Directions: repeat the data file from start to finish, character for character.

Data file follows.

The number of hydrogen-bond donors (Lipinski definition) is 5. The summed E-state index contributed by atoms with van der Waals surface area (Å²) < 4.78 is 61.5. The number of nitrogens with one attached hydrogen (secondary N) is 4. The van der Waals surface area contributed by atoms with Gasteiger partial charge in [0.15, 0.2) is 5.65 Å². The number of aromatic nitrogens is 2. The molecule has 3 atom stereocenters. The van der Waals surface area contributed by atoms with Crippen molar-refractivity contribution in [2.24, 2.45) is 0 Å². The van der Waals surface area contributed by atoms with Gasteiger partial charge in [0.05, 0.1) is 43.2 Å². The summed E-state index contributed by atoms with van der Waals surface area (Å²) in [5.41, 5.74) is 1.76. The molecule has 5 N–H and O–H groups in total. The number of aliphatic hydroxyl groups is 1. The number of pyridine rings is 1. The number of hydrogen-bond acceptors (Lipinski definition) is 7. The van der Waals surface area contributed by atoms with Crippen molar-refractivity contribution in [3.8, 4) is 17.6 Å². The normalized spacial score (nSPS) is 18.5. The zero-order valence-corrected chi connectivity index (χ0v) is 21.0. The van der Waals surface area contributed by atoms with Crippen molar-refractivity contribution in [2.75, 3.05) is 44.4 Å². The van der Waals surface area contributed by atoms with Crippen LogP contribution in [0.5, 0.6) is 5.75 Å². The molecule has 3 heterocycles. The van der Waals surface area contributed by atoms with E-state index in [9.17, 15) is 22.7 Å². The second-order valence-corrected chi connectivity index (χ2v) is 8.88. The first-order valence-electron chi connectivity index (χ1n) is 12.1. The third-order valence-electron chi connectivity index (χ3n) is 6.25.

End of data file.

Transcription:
The number of hydrogen-bond donors (Lipinski definition) is 5. The summed E-state index contributed by atoms with van der Waals surface area (Å²) < 4.78 is 61.5. The number of nitrogens with one attached hydrogen (secondary N) is 4. The van der Waals surface area contributed by atoms with Gasteiger partial charge in [0.15, 0.2) is 5.65 Å². The number of aromatic nitrogens is 2. The molecule has 3 atom stereocenters. The van der Waals surface area contributed by atoms with Crippen molar-refractivity contribution in [2.24, 2.45) is 0 Å². The van der Waals surface area contributed by atoms with Gasteiger partial charge in [0.05, 0.1) is 43.2 Å². The summed E-state index contributed by atoms with van der Waals surface area (Å²) in [5.41, 5.74) is 1.76. The molecule has 5 N–H and O–H groups in total. The number of aliphatic hydroxyl groups is 1. The number of pyridine rings is 1. The number of hydrogen-bond acceptors (Lipinski definition) is 7. The van der Waals surface area contributed by atoms with Crippen molar-refractivity contribution in [3.8, 4) is 17.6 Å². The normalized spacial score (nSPS) is 18.5. The zero-order valence-corrected chi connectivity index (χ0v) is 21.0. The van der Waals surface area contributed by atoms with Crippen molar-refractivity contribution in [2.75, 3.05) is 44.4 Å². The van der Waals surface area contributed by atoms with Crippen LogP contribution in [0.5, 0.6) is 5.75 Å². The molecule has 3 heterocycles. The van der Waals surface area contributed by atoms with E-state index in [9.17, 15) is 22.7 Å². The second-order valence-corrected chi connectivity index (χ2v) is 8.88. The first-order valence-electron chi connectivity index (χ1n) is 12.1. The third-order valence-electron chi connectivity index (χ3n) is 6.25.